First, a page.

Over the past few years, advances in MRI techniques have increasingly improved our ability to detect brain structural and functional deficits associated with schizophrenia at macro-scale levels [7]. The relationship between whole-brain network level structural connectivity alterations and micro-structural abnormalities was demonstrated by extracting magnetization transfer ratio from magnetization transfer imaging data and reconstructing macro-scale connectivity from DWI data [14]. Reconstruction of macro-scale brain connectome in first-episode schizophrenia patients by combining DWI and fMRI data revealed that connectome rich club structures exhibited significant impairment in medication-naïve patients, which provides further evidence that brain connectivity disruption may play an important role in the early stage of schizophrenia pathophysiology [15]. A recent fMRI study combining connectome gradient and stepwise connectivity analysis demonstrated abnormal compression of sensorimotor-to-transmoda cortical hierarchy organization in schizophrenia, providing new insight into the pathological relationship between early sensory and cognitive impairment [16].

Due to the continuous progress of MRI-related technology, the multi-level research on MRI has become more specific and comprehensive. All in all, future MRI-related neural studies will provide more in-depth insight into the macro-scale neural mechanism underlying the clinical symptoms of schizophrenia and possess the capacity to present more adequate imaging evidence.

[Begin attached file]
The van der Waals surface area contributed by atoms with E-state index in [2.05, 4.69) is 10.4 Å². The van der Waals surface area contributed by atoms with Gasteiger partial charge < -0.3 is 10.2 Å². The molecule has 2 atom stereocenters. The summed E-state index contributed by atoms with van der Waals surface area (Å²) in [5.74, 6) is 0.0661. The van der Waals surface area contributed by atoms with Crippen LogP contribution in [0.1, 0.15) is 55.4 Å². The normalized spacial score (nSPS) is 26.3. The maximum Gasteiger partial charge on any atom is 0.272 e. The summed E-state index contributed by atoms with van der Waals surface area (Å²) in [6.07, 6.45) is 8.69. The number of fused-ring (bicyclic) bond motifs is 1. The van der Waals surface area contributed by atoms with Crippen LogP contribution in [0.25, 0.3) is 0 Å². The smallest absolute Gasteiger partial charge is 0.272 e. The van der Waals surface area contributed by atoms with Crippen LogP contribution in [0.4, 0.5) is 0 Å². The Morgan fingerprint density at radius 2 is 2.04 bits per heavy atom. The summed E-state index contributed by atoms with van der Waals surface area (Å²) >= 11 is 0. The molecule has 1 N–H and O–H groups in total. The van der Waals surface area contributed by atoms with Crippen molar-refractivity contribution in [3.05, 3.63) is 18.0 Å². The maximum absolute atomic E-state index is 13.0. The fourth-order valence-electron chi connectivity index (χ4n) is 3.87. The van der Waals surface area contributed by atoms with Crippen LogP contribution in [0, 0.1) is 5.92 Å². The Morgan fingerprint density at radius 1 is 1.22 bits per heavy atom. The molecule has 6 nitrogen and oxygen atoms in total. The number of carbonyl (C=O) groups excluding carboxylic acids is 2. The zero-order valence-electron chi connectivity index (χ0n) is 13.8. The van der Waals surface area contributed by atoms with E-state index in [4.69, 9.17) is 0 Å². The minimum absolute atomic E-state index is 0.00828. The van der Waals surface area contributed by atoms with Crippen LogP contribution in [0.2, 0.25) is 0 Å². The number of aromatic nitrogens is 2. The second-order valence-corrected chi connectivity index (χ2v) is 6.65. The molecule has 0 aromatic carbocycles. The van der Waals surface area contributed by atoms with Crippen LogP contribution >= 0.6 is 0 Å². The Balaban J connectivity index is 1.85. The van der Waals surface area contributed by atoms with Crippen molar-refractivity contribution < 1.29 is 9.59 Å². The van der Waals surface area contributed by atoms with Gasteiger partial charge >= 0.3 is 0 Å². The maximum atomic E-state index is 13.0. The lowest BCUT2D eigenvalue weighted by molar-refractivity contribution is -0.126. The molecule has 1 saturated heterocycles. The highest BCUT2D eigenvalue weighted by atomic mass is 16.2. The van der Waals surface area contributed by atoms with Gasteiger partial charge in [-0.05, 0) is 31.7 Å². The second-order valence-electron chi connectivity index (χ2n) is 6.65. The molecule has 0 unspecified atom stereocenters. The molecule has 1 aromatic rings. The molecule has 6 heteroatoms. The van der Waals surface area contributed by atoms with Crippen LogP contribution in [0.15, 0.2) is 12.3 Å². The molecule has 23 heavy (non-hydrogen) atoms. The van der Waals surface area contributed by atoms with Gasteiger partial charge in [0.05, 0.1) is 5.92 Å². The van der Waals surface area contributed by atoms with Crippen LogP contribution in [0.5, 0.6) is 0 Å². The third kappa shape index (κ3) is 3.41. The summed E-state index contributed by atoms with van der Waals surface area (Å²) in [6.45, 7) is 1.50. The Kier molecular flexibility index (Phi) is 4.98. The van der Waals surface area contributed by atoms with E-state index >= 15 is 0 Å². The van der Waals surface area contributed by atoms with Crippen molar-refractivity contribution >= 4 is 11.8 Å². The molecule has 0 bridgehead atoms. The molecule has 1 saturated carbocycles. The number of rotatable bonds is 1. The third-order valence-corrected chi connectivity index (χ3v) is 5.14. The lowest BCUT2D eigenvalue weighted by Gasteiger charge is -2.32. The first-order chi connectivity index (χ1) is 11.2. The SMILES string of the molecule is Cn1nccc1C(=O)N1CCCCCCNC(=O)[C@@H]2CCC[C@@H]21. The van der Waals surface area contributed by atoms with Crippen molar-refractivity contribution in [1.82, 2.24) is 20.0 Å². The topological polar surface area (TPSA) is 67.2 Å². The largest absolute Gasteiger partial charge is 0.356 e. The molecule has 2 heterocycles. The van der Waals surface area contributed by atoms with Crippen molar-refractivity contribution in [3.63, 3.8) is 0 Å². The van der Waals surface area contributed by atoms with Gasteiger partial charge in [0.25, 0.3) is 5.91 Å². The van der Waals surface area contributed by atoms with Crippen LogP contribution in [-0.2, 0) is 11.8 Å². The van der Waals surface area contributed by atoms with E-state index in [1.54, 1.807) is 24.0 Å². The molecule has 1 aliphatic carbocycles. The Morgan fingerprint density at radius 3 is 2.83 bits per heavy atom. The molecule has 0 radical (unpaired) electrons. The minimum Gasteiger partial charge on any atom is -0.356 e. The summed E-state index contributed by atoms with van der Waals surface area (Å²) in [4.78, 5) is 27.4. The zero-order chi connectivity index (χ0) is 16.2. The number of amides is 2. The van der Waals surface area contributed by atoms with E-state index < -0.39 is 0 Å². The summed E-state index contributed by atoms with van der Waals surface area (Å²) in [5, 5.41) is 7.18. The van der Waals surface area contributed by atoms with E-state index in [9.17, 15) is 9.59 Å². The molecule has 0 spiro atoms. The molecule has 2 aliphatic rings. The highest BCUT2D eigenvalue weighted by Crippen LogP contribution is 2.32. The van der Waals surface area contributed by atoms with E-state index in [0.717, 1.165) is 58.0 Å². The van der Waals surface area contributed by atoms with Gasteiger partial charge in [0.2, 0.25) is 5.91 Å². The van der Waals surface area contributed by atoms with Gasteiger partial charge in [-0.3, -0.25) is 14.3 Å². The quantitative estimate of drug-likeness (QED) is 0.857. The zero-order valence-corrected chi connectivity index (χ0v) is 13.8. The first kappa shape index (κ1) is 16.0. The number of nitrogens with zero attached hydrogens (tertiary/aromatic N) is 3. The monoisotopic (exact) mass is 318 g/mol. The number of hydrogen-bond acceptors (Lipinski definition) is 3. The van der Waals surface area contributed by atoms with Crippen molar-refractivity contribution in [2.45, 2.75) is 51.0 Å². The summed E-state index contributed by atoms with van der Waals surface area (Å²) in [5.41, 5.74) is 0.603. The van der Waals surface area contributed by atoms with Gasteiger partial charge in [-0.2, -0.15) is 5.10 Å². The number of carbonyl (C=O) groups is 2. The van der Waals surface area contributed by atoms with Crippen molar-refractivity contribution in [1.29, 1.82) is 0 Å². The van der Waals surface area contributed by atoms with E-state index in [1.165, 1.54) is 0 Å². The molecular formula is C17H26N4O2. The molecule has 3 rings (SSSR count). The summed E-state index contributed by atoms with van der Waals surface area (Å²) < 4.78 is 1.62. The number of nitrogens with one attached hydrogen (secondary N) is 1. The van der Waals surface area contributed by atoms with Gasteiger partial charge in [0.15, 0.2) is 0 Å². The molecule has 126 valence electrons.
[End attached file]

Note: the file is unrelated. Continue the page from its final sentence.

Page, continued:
4. Delving into the Nature of Symptoms

By exploring the macro-scale neural mechanisms and the links between macro-structure and functional changes, we may increasingly reveal the relationship between brain phenotype changes and symptoms.

Schizophrenia usually shows positive symptoms such as delusion, hallucination, and thinking disorder, and negative symptoms including decline of social function and adaptability. Auditory verbal hallucinations (AVHs), one of the essential diagnostic symptoms of schizophrenia, occurs in approximately 60–80% of patients, and may also appear in people with other neuropsychiatric disorders and even general populations [17, 18]. This symptom can cause great distress because of its negative content and uncontrolled nature. It has been found that the AVHs in schizophrenia might be associated with hyperconnectivity and abnormal network function between putamen and prefrontal cortex regions [19]. AVHs-related brain activity has also been found within resting-state networks involved in auditory processing, language production/monitoring, and sensory information filtering in schizophrenic patients with AVHs [20]. Specifically, the auditory cortex, dorsal border, insula, putamen, dorsolateral prefrontal cortex, angular gyrus, anterior cuneus, and cochlea [20] were found to be abnormally disrupted.